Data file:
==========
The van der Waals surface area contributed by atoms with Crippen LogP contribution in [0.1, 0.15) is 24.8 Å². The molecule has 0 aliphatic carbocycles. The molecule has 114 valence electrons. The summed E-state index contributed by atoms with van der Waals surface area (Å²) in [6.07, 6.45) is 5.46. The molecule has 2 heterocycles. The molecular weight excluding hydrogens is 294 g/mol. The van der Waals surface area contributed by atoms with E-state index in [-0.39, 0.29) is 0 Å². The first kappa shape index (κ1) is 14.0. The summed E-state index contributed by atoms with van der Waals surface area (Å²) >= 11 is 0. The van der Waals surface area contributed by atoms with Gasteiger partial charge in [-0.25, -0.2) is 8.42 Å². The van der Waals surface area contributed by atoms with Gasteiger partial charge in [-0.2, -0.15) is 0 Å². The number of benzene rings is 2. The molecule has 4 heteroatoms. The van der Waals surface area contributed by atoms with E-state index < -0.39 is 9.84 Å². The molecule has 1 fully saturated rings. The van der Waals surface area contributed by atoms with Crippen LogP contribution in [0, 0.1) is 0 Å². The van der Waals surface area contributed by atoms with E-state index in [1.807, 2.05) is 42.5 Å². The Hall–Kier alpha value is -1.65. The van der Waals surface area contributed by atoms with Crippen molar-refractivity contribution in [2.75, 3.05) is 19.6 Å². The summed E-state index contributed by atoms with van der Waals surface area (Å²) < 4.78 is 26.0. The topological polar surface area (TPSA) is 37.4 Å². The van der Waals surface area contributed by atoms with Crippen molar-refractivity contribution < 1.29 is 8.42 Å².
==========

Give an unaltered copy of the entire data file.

The van der Waals surface area contributed by atoms with Crippen LogP contribution in [0.1, 0.15) is 24.8 Å². The molecule has 0 aliphatic carbocycles. The molecule has 114 valence electrons. The summed E-state index contributed by atoms with van der Waals surface area (Å²) in [6.07, 6.45) is 5.46. The molecule has 2 heterocycles. The molecular weight excluding hydrogens is 294 g/mol. The van der Waals surface area contributed by atoms with E-state index in [-0.39, 0.29) is 0 Å². The first kappa shape index (κ1) is 14.0. The summed E-state index contributed by atoms with van der Waals surface area (Å²) >= 11 is 0. The van der Waals surface area contributed by atoms with Gasteiger partial charge in [-0.25, -0.2) is 8.42 Å². The van der Waals surface area contributed by atoms with Gasteiger partial charge in [-0.2, -0.15) is 0 Å². The number of benzene rings is 2. The molecule has 4 heteroatoms. The van der Waals surface area contributed by atoms with E-state index < -0.39 is 9.84 Å². The molecule has 1 fully saturated rings. The van der Waals surface area contributed by atoms with Crippen LogP contribution in [0, 0.1) is 0 Å². The van der Waals surface area contributed by atoms with E-state index in [1.807, 2.05) is 42.5 Å². The Hall–Kier alpha value is -1.65. The van der Waals surface area contributed by atoms with Crippen molar-refractivity contribution in [2.75, 3.05) is 19.6 Å². The summed E-state index contributed by atoms with van der Waals surface area (Å²) < 4.78 is 26.0. The topological polar surface area (TPSA) is 37.4 Å². The van der Waals surface area contributed by atoms with Crippen molar-refractivity contribution < 1.29 is 8.42 Å².